22 Oct Jurasic coast photography editing
From Raw to finished image
In this post I will show you the photography editing steps I went through to turn a mundane image into something that brings me a lot of joy and is the image I pre-visualised.
Let me show you how it was done
When you are out photographing do you ever find yourself looking at the scene but visualising a result that doesn’t quite tally with what you see in front of your eyes. This was my experience when my son and I went photographing along the Jurasic coast. If you haven’t read the post about our photographic mini adventure you can find it here. In this post I will go through the editing of the Jurassic Coast image and show you my workflow from RAW to finished file.
The photography process
It was a blue sky day with a few clouds on the horizon when we photographed this scene. Due to the lighting we decided to wait until late in the afternoon as the top down lighting is certain death to most moody landscapes and also, it is too bright for long exposures even with the ND (neutral density) filter on. As the sun went towards the horizon the clouds came up and we got to work.
I photographed various exposures of the scene with my camera on the tripod. The longest I was able to do was 4 seconds as even with the aperture at f22, ISO at 50 and an ND filter I couldn’t go slower. I timed the exposures to go when the small waves were breaking. This meant I could achieve a bit of the misty effect I was after.
I also did some other stopped-down images at the same time to expose the details in the clouds which were bright and would have been ‘blown out’ (overexposed) in the main exposure.
The Initial Photography Editing Process
I started by editing the raw files separately. The main misty image has some shadows lightened and clarity added all over.
After this I went to the adjustment brushes and brightened up and darkened down (burn and dodge) various rock surfaces to add a more 3 dimensional element to them. I dodged the water to lighten the mist and added texture with the clarity slider. To get the green “toxic water feel”, I increased the saturation on the already green water.
Combining the 2 Images
To get the dark sky into my final image I opened both images in Photoshop and dragged the dark sky image into the misty sea scene.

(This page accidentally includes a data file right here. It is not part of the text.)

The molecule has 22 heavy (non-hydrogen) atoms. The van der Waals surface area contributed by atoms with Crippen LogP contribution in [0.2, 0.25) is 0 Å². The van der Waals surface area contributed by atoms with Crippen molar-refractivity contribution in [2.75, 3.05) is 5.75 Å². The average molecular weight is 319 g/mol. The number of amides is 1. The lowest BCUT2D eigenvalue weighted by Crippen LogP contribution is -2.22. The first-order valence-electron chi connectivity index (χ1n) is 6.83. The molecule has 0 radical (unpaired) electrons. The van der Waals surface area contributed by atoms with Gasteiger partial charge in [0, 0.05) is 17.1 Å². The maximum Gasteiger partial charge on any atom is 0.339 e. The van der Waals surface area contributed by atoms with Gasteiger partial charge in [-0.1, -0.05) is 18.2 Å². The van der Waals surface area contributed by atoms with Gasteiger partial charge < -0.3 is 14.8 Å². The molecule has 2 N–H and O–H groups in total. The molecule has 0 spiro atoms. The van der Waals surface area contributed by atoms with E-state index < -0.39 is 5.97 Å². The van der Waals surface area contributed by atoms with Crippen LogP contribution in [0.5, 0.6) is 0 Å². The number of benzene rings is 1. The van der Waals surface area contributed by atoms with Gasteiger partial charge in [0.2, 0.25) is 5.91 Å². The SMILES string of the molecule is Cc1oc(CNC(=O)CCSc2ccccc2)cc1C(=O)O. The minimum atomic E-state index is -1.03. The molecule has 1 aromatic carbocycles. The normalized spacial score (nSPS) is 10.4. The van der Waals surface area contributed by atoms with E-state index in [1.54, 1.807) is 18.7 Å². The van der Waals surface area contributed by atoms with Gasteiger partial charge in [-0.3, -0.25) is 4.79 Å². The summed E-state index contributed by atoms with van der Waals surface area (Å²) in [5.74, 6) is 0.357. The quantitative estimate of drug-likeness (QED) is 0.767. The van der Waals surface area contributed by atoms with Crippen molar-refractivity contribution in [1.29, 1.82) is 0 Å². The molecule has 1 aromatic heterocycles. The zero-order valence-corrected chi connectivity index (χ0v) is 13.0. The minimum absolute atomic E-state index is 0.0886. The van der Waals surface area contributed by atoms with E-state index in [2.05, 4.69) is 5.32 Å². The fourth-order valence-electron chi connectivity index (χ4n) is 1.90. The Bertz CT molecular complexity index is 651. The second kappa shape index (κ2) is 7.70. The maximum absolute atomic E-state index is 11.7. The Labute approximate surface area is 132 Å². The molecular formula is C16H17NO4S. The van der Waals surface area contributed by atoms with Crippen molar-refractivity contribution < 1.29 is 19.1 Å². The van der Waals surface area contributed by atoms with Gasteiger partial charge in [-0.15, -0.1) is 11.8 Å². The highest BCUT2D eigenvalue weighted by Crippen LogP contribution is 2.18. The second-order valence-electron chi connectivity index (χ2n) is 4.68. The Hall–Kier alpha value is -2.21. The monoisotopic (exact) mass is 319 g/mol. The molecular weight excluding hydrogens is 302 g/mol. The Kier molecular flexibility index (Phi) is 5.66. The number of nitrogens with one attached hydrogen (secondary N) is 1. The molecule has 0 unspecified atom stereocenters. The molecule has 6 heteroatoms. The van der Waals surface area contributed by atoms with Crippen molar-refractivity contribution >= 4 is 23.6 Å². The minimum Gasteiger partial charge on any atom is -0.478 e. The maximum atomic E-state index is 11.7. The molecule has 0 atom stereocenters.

When you have finished editing in the RAW file converter hold down the Shift key while you click the open image button. This changes the button to open object. When your image open in Photoshop it will open as a RAW smart object. When you wish to change the image in Photoshop just double click the Smart Object layer and it will open the layer back in RAW. Total non-destructive editing.
If you photograph both images without moving the Tripod then they will be exactly the same composition and if you drag one image in Photoshop onto the other whilst holding the Shift button down they will align exactly. If however your camera moved between the images then all is not lost. Select both layers ( the misty image and the dark sky image, and go to the Edit menu in Photoshop and choose Auto-Align Layers. This will automatically align the layers for you.
I used a selection tool to select the sky area and then added a layer mask to the top layer. This hides the areas of the image that are not sky on the dark sky layer.
Final adjustments in photoshop
The last things I do are to add adjustment layers to bring the images together. My favourite is to either use a warming photo filter for a warm reddish tinge or use one of the LUTs. These are Colour Look Up Tables that can give a overall colour and contrast look. My favourite is the Crisp warm look LUT.
And there you have it. I finally saved the image as a PSD file so that all the editable items (layers, masks, Adjustment layers and Smart RAW layers) would remain editable.
I was rather pleased with the result. The final image was just as I had pre-visualised it, brooding and threatening as a Jurassic scene might be.